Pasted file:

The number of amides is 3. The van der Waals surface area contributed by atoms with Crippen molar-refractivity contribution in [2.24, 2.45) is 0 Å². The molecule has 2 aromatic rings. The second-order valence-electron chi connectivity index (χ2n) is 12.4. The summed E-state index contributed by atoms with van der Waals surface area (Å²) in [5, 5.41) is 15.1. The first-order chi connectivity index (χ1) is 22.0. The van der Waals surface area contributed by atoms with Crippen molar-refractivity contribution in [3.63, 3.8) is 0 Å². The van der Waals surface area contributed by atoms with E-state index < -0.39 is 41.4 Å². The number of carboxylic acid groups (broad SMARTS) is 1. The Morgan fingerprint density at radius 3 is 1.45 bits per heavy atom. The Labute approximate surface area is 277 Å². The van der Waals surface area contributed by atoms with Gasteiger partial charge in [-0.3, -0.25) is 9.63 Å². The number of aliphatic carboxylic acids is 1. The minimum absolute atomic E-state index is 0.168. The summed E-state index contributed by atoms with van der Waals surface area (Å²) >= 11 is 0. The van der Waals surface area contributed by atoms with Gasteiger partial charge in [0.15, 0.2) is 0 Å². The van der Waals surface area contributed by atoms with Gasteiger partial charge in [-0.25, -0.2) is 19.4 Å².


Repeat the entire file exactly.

The number of amides is 3. The van der Waals surface area contributed by atoms with Crippen molar-refractivity contribution in [2.24, 2.45) is 0 Å². The molecule has 2 aromatic rings. The second-order valence-electron chi connectivity index (χ2n) is 12.4. The summed E-state index contributed by atoms with van der Waals surface area (Å²) in [5, 5.41) is 15.1. The first-order chi connectivity index (χ1) is 22.0. The van der Waals surface area contributed by atoms with Crippen molar-refractivity contribution in [3.63, 3.8) is 0 Å². The van der Waals surface area contributed by atoms with E-state index < -0.39 is 41.4 Å². The number of carboxylic acid groups (broad SMARTS) is 1. The Morgan fingerprint density at radius 3 is 1.45 bits per heavy atom. The Labute approximate surface area is 277 Å². The van der Waals surface area contributed by atoms with Gasteiger partial charge in [-0.3, -0.25) is 9.63 Å². The number of aliphatic carboxylic acids is 1. The minimum absolute atomic E-state index is 0.168. The summed E-state index contributed by atoms with van der Waals surface area (Å²) >= 11 is 0. The van der Waals surface area contributed by atoms with Gasteiger partial charge in [0.15, 0.2) is 0 Å². The van der Waals surface area contributed by atoms with Gasteiger partial charge in [-0.25, -0.2) is 19.4 Å².